This liquid modern world of ours, like all liquids, cannot stand
still and keep its shape for long. Everything keeps changing - the
fashions we follow, the events that intermittently catch our
attention, the things we dream of and things we fear. And we, the
inhabitants of this world in flux, feel the need to adjust to its
tempo by being 'flexible' and constantly ready to change.
We want to know what is going on and what is likely to happen, but
what we get is an avalanche of information that threatens to
How are we to sift the information that really matters from the
heaps of useless and irrelevant rubbish? How are we to derive
meaningful messages from senseless noise?
We face the daunting task of trying to distinguish the important
from the insubstantial, distil the things that matter from false
alarms and flashes in the pan.
Nothing escapes scrutiny so stubbornly as the ordinary things of
everyday life, hiding in the light of deceptive and misleading
familiarity. To turn them into objects of attention and scrutiny,
they must first be torn out from that daily routine: the apparently
familiar must be made strange. This is precisely what Zygmunt
Bauman seeks to do in these 44 letters: each tells a story drawn
from ordinary lives, but tells it in order to reveal an
extraordinariness that we might otherwise overlook.
Arresting, revealing, disconcerting, these snapshots of life by the
most brilliant analyst of our liquid modern world will appeal to a
"Bauman is geniunely interested in changing attitudes between generations (about parenting, privacy, shopping, risk and the like), and the evolution of mores in fashion, culture, and education, never resorting to the boo-hurrah dichotomies employed by true professionals of this genre. Sympathy for the young is ever-present: there is much about the ambiguous goods of texting, Facebook and the like, and Bauman already saw modern existence as 'a life of continuous emergency' even before the financial crisis struck. Overall: magnificently untweetable." Steven Poole, The Guardian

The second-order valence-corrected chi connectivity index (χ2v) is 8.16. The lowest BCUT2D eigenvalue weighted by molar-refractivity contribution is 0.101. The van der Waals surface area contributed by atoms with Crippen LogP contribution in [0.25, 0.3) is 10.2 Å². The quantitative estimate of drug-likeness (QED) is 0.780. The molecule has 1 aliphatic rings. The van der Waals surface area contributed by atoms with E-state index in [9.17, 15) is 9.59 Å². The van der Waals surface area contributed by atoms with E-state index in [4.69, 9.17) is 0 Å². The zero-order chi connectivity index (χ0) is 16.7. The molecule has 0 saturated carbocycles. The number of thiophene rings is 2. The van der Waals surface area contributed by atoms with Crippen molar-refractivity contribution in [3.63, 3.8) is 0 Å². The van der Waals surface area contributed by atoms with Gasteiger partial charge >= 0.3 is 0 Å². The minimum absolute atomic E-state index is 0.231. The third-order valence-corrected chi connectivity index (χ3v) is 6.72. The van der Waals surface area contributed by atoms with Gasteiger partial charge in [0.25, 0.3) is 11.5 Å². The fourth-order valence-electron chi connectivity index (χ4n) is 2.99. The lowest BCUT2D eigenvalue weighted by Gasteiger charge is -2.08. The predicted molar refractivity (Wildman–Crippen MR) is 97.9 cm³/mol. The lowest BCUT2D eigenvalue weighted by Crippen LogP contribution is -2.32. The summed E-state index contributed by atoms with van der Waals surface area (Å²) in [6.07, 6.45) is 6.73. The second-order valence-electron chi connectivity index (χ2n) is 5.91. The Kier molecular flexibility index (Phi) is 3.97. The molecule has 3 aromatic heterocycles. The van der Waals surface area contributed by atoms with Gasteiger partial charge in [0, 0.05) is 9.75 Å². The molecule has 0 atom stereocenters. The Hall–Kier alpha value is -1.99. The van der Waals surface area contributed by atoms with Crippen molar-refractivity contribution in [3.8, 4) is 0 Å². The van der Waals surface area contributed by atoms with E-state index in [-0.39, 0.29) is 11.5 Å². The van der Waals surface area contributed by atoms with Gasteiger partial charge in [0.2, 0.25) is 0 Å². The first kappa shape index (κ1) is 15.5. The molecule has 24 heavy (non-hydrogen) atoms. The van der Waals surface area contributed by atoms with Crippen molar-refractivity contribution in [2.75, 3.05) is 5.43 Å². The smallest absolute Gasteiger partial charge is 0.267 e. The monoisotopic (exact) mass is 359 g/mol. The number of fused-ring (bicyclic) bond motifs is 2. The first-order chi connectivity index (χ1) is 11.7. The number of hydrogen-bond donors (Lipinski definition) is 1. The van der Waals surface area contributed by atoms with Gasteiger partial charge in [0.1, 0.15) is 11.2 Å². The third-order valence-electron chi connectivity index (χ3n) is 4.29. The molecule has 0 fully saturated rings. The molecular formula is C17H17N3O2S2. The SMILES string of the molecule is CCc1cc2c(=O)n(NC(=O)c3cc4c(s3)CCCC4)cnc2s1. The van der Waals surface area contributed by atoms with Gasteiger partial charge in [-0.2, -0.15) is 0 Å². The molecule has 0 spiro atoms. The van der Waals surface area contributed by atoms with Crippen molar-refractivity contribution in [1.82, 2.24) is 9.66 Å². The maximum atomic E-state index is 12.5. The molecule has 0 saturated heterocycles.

Zygmunt Bauman is Emeritus Professor of Sociology at the University of Leeds.
1. On writing letters. 2. Crowded solitude. 3. Parents and children conversing. 4. Offline, online. 5. As the birds do. 6. Virtual sex. 7. Strange adventures of privacy (1). 8. Strange adventures of privacy (2). 9. Strange adventures of privacy (3). 10. Parents and children. 11. Teenager spending. 12. Stalking the Y Generation. 13. Freedom's false dawn. 14. The arrival of child-women. 15. It is the eyelash's turn. 16. Fashion, or being on the move. 17. Consumerism is not just about consumption. 18. Whatever happened to the cultural elite? 19. Drugs and diseases. 20. Swine flu and other reasons to panic. 21. Health and inequality. 22. Be warned. 23. The world inhospitable to education? (part one). 24. The world inhospitable to education? (part three). 25. The world inhospitable to education? (part two). 26. Ghosts of New Years past and New Years to come. 27. Predicting the unpredictable. 28. Calculating the incalculable. 29. Phobia's twisted trajectories. 30. Interregnum. 31. Whence the superhuman force - and what for? 32. Back home, you men? 33. Escape from crisis. 34. Is there an end to depression? 35. Who says you have to live by the rules? 36. The phenomenon of Barack Obama. 37. Culture in a globalized city. 38. The voice of Lorna's silence. 39. Strangers are dangers -- Are they, indeed? 40. Tribes and skies. 41. Drawing boundaries. 42. How good people turn evil. 43. Fate and character. 44. Albert Camus, or: I rebel , therefore we exist.